The term ‘environmental history’ is a relatively recent innovation and was coined in the United States by Roderick Nash in the early 1970s. It is no coincidence that ‘environmental history’ arose in the USA in conjunction with the popularity of the environmentalist movements inspired by the 1960s counter-culture. Indeed, environmental history still has its strongest institutional base in that country, where numerous historians would self-define as environmental historians, and where the journal Environmental History is published.
The success of American environmental history was due in part to the development of important new lines of inquiry which meshed with the evolution of world history and the emergence of a post-colonial historiography. Environmental historians like Alfred Crosby, Donald Worster and William Cronon gave the new discipline an intellectual coherence by establishing as key questions the relations between human agency and the transformation of the globe’s ecology through imperialism, exploration, agricultural change, technological innovation and urban expansion. In demonstrating the possibilities in disinterring the interactions of natural and social change their work has had a lasting influence not just on environmental history but on the history of the United States as a whole.
In comparison with these achievements it is not really possible to speak of a ‘British environmental history’. Indeed, as P. Warde and S. Sörlin have recently observed,(1) environmental history has notably failed to establish itself as a recognised area of study with regard to historical studies as a whole; yet whether this failure should be seen as the problem of environmental history, either in Britain or elsewhere, is another question altogether.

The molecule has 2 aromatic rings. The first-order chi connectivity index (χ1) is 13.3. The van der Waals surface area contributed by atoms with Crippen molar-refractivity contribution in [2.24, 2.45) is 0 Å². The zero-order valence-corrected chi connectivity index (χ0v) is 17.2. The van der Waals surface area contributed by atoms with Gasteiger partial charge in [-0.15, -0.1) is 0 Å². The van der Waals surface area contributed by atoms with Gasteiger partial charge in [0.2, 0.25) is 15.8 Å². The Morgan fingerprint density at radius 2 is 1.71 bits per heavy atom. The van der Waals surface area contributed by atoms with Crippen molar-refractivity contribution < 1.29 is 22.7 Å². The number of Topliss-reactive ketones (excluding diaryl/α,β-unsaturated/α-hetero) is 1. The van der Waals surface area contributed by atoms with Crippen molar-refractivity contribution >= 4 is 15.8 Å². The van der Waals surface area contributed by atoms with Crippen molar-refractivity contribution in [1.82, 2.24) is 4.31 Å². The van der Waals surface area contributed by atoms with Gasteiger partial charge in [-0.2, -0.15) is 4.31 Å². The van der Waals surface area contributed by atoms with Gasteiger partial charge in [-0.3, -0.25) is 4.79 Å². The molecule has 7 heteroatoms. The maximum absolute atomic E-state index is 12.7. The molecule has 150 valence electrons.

The absence of a strictly-defined disciplinary presence has not prevented nature and ecology taking their place in historical investigation. There is a long established connection between English history and landscape history, for example. The social historian G. M. Trevelyan was a prominent supporter of the National Trust. Similarly, W. G. Hoskins’s Making of the English Landscape (2) affected not just the development of local history, but the development of conservationist ideas in Britain, and remains a widely used text in undergraduate courses. Such examples suggest that historical concerns with environmental questions have originated from different historical and disciplinary circumstances in Britain. Many of the questions addressed by ‘environmental history’ in the United States, for example, have in Britain been incorporated within other areas such as geography.
These tendencies have probably only been accentuated by the fact that many of the self-defined environmental historians who are working in Britain have tended to write histories that are deliberately outward looking. The British empire, not the British Isles, has been the main concern of historians such as Richard Grove, whose highly influential book Green Imperialism (3) consciously looked at the experience of environmental change on Europe’s overseas colonies and its effects on the emergence of an environmental consciousness among scientists.
William Beinart and Lotte Hughes’s excellent recent book Environment and Empire (4) maintains this focus on the imperial impact of environmental change. Peter Coates on the other hand studied environmental change and attitudes in the USA. Similarly, Paul Warde’s work on the early modern state and environmental regulation, Ecology, Economy and State Formation in Early Modern Germany,(5) takes a continental European perspective.
There has been, then, an apparent reluctance among environmental historians working in Britain to address the environmental transformation of the British Isles. In part this reflects an attraction to transnationalism in environmental history, the perfectly sound belief that processes of ecological and historical change can only be understood outside of the traditionally set boundaries of the western model of the state.